The apartments themselves rarely get much attention from those writing about Robin Hood Gardens. And it’s true that they are not where the bold gestures of this project lie. That is partly because much of the hard work had been done for the Smithsons already. In 1961, the government issued what were known as the Parker Morris standards, which set out the minimum space requirements for social housing. They were designed to make sure that new housing would “be adequate to meet the newly emerging needs of the future, as well as basic human needs which always stay the same.” Interestingly, this benchmark did not apply to the private sector, which meant that in some cases council flat residents were living to a higher standard than their more affluent contemporaries – you might call it socialism in action.
The Parker Morris standards were scrapped by Thatcher in 1980 (a blow to the Smithsons’ idea of a futuristic 1980) but Robin Hood Gardens and hundreds of other estates benefitted from them. Floorplans, however, were not specified and so the layouts here are the Smithsons’ own. They are either three- or four-bedroom flats, with the bedrooms on the outer side, next to the road but behind acoustic windows, and the living rooms and kitchens looking out onto the central garden through four consecutive windows.
For all their harking back to Georgian squares, the Smithsons embraced modern living. Peter Smithson was at pains to point out that the flats were designed to cater to modern residents “with their equipment, their domestic appliances and their cars”. That word “equipment” is almost endearing, like granddad referring to our iPad, but domestic life had changed far more drastically in his lifetime than it has in ours. Central heating, TVs and washing machines genuinely did change the way homes were designed, in a way that personal computers haven’t yet. Though designed for the modern consumer lifestyle, their flats today may be less cluttered than the Smithsons would have imagined. In the Bengali style, the living rooms I encountered were not overly furnished with equipment: a sofa, a mock Persian rug and a TV about covers it.
One has to wonder, then, what made a building designed for “generation after generation” reach its sell by date so quickly. Leaving aside the usual issue of its poor upkeep, my instinct is that it has to do with the façade, and those intensely repetitive little windows. It is hard not concede a certain grimness here. On the building’s completion in 1972, Peter Eisenman published an astute critique that accused the Smithsons of being unsure whether it was a skin or a façade, in other words whether to go for the smooth wrap or to reveal the interior layout. He accused them of vacillating between the classicism of Mies and the expressionism of Le Corbusier. To be fair, the facade is working very hard. On the roadside, the concrete mullions are there to break up the noise from the road below. The problem is that the pattern is more or less repeated on the quiet park side.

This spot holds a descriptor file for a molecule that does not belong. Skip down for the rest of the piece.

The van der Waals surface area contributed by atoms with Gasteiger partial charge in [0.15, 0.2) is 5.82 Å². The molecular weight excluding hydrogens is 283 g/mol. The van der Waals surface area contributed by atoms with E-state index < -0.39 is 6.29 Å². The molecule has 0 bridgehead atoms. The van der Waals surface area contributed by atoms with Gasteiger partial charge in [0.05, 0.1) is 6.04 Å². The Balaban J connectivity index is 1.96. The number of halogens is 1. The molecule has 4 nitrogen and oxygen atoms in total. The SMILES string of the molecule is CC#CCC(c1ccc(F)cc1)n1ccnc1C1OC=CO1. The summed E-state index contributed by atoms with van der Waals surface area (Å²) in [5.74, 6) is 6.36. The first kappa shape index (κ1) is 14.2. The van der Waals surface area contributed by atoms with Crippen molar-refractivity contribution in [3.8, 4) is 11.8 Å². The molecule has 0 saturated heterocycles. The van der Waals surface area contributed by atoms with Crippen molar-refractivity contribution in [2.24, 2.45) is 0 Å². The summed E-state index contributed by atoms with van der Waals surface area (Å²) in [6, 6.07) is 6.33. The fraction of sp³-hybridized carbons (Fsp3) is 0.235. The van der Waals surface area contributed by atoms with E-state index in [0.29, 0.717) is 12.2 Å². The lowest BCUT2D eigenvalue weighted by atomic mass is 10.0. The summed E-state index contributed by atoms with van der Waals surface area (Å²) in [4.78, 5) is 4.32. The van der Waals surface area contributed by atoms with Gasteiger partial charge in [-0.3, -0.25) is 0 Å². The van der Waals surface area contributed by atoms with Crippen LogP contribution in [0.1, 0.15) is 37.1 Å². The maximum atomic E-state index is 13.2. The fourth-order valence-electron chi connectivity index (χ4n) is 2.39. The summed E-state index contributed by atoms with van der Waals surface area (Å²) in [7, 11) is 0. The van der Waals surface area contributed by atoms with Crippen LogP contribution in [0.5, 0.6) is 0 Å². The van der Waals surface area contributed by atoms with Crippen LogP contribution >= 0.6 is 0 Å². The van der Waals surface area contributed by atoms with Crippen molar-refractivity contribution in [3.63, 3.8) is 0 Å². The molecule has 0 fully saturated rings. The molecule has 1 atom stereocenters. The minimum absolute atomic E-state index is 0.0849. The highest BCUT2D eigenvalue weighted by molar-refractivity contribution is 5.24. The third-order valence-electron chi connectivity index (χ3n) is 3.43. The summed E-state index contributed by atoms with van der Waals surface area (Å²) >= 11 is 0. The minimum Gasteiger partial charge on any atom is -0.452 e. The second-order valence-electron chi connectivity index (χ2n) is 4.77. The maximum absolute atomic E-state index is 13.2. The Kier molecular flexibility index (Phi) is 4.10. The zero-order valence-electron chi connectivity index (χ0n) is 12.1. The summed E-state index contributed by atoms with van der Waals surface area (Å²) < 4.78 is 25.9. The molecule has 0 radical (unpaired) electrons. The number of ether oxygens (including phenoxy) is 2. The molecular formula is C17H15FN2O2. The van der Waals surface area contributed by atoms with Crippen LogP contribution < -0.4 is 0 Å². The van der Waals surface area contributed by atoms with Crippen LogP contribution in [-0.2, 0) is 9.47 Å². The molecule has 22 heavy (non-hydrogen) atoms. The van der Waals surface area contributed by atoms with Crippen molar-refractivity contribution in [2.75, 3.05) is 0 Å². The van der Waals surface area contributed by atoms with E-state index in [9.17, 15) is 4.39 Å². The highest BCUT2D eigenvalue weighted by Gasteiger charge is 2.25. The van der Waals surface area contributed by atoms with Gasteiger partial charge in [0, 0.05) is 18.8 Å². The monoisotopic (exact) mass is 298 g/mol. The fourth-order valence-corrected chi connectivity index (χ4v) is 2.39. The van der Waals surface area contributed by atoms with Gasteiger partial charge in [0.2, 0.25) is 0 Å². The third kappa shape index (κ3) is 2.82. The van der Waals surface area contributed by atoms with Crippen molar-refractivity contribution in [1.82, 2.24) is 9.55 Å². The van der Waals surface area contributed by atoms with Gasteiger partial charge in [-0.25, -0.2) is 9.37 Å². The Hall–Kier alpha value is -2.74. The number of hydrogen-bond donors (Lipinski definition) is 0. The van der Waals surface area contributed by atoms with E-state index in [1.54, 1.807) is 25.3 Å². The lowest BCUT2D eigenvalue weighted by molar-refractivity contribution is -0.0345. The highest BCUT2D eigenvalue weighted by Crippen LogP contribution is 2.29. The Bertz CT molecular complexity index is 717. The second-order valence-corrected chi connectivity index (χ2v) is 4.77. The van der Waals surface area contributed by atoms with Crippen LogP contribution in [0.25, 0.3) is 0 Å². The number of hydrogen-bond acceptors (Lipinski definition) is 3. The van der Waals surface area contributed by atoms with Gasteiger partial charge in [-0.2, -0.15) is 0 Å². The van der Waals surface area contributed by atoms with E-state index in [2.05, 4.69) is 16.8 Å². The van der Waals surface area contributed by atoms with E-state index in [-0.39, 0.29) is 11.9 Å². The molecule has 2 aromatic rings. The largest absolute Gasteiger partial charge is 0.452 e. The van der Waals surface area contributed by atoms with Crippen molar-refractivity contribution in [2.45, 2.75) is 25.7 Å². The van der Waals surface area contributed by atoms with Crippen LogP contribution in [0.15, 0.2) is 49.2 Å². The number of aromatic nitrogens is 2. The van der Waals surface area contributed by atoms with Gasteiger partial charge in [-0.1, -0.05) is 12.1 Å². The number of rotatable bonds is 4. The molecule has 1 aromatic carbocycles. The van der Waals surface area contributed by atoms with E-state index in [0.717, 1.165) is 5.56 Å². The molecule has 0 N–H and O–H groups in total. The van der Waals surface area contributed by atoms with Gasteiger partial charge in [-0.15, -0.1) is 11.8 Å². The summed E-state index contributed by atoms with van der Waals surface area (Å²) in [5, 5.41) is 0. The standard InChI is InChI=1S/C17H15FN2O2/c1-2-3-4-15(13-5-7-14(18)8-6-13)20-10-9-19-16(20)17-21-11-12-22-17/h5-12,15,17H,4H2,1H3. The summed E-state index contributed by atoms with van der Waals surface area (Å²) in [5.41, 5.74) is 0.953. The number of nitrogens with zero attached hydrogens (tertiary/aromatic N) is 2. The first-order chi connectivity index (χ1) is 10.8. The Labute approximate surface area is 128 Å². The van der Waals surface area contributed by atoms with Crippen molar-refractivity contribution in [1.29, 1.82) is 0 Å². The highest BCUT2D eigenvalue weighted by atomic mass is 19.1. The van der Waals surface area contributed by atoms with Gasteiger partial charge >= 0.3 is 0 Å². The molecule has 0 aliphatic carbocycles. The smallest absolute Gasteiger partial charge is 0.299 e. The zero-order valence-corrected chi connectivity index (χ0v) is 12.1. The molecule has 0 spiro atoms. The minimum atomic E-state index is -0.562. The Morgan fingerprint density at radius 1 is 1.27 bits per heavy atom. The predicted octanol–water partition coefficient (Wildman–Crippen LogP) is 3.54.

I would put it in slightly less formal terms. To me the choice seems to be between expressing the individual’s home or emphasising a collective occupancy – and the Smithsons chose the latter. The effect of that – of stressing repetition and standardisation – comes across as favouring the mechanistic over the humanistic. And in an age when one no longer talks about the masses, that is bound to be unpopular.
Eisenman is right that the Smithsons chose to privilege the public aspects of the project over the private realm (he gives short shrift to the actual apartments). But the terms in which they conceived of their project were deeply humanist. Take their much-trumpeted “streets-in-the-air”, the name they gave the access decks. In many ways these were a dangerous idea, poorly imitated around the world in ways that abandoned the ground floor to the car and killed the street with blind walls of garage doors. However, the way the Smithsons described their decks as “wide enough for two mothers with prams to stop and to talk and still leave room to pass” reminds you just how specific, how human and how social their vision was.
If we (or at least some of us) are nostalgic for Robin Hood Gardens now, it is because it represents a vision for housing – right or wrong. And we know that what will replace it represents no new project other than a political one, which is to dismantle the symbols of the welfare state and replace them with market-built, profit-oriented products catering mainly to those wealthy enough to cash in on 18% annual house price rises. What will replace Robin Hood Gardens is, architecturally speaking, no new proposition, but rather a compromise consisting of mid-rise blocks and towers serving a mixed-income community in which some will be more equal than others. There is no shame in that, perhaps, except that it services the social status quo and has neither the idealism nor the audacity to change it.
In her disillusionment, Alison Smithson bemoaned the violent consumer, but at that point she wasn’t to know that it was the inherent violence of neoliberal capitalism that would ultimately destroy her building.
[This essay was originally published as “Their Rented Bit of the Socialist Dream” in SQM: The Quantified Home, edited by Space Caviar]
 B. S. Johnson, The Smithsons on Housing (BBC 2, 1970), 28:18, http://youtu.be/UH5thwHTYNk.
 Alison Smithson, “The Violent Consumer, or Waiting for the Goodies,” Architectural Design 44, no. 5 (1974): 274-9.
 Peter Eisenman, “From Golden Lane to Robin Hood Gardens; or If You Follow the Yellow Brick Road, It May Not Lead to Golders Green,” Architectural Design 42, no. 9 (1972).
 Quoted in Alan Powers, “Robin Hood Gardens: A Critical Narrative”, Max Risselada (ed.), Alison & Peter Smithson: A Critical Anthology